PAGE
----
He is an Honorary Member of The International Raoul Wallenberg Foundation.

Views on abstinence, AIDS and NGOs

In an interview with the magazine Famille Chrétienne, President Compaoré asserted that the notion of sexual abstinence was not a monopoly of the Roman Catholic Church and that European NGOs who disagreed with traditional morality were profiting from the situation in order to intervene in regional African affairs.[13]


  1. ^ Profiles of People in Power: The World's Government Leaders (2003), page 76–77.
  2. ^ "Biographie du président", website of the Presidency (French).
  3. ^ United Nations Human Rights Website - Treaty Bodies Database - Document - Jurisprudence - Burkina Faso
  4. ^ Thomson Gale Product Failure
  5. ^ Thomson Gale Product Failure
  6. ^ "BURKINA FASO: Compaore's decision to bid for re-election raises opposition hackles", IRIN, August 11, 2005.
  7. ^ Thomson Gale Product Failure
  8. ^ "Mme Brigitte Girardin a représenté la France à la cérémonie d’investiture de M. Blaise Compaoré (Ouagadougou, 20 décembre 2005)", French Ministry of Foreign Affairs (French).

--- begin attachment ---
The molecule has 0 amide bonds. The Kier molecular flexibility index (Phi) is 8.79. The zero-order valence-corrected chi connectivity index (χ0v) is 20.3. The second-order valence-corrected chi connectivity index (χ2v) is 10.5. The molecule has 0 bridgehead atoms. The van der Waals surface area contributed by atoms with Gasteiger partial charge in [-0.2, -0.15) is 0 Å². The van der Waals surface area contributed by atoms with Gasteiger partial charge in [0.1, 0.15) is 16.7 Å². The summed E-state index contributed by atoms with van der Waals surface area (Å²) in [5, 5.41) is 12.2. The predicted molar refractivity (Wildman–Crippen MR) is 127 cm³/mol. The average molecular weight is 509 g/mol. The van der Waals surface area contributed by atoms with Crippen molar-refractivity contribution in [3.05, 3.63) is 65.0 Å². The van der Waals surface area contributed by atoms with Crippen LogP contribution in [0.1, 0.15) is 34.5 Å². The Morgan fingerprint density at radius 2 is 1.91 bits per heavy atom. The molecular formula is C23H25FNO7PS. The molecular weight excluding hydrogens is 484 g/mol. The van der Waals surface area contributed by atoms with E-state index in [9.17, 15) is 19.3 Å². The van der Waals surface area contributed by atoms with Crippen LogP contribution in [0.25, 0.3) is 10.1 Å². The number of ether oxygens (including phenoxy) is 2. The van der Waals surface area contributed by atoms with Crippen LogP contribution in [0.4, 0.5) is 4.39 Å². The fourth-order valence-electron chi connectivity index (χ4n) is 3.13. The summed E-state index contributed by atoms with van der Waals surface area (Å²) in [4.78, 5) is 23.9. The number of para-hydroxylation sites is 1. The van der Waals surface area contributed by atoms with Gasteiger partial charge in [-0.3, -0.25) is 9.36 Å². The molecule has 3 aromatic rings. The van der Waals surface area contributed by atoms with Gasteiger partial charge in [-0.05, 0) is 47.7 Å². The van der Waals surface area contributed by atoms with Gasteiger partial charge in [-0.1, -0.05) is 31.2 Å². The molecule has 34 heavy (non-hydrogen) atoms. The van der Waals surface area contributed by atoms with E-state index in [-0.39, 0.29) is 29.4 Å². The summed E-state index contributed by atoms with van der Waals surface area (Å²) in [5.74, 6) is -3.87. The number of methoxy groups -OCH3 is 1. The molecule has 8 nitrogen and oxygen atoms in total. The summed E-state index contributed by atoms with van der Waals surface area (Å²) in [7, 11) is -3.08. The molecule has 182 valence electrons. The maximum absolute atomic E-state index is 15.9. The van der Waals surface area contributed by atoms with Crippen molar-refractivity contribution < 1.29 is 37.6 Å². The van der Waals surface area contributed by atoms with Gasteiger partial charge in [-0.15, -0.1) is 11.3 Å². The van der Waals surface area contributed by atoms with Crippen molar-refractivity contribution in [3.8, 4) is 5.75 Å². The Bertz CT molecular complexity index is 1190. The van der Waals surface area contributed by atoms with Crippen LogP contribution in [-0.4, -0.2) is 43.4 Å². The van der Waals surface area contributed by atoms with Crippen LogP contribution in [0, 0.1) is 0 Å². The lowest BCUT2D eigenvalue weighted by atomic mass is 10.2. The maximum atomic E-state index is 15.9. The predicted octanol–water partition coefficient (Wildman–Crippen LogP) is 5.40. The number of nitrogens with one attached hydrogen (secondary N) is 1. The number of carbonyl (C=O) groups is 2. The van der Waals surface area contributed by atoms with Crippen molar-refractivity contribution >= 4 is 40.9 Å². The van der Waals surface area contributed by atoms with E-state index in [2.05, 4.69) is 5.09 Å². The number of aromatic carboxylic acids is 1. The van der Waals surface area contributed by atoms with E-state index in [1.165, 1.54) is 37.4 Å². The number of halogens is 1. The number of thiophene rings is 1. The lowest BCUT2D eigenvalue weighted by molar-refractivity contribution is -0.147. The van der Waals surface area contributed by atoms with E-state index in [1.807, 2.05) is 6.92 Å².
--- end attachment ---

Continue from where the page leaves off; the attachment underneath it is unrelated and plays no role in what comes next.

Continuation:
9. ^ Japan, Ministry for Foreign Affairs (MOFA): 28 African nations
  10. ^ "Inter-Togolese dialogue resumes in Ouagadougou", (, August 9, 2006.
  11. ^ "TOGO: Political agreement aims to end 12-year feud ", IRIN, August 21, 2006.
  12. ^ "COTE D'IVOIRE: New peace agreement", IRIN, March 5, 2007.
  13. ^ Famille Chrétienne

See also

External links

Political offices
Preceded by
Thomas Sankara
President of Burkina Faso
1987 – present
Preceded by
Dawda Jawara
Chairman of the Economic Community of West African States
1990 – 1991
Succeeded by
Dawda Jawara
Preceded by
Mamadou Tandja
Chairman of the Economic Community of West African States
2007 – 2008
Succeeded by
Umaru Yar'Adua
Preceded by
Robert Mugabe
Chairperson of the African Union
1998 – 1999
Succeeded by
Abdelaziz Bouteflika

Simple English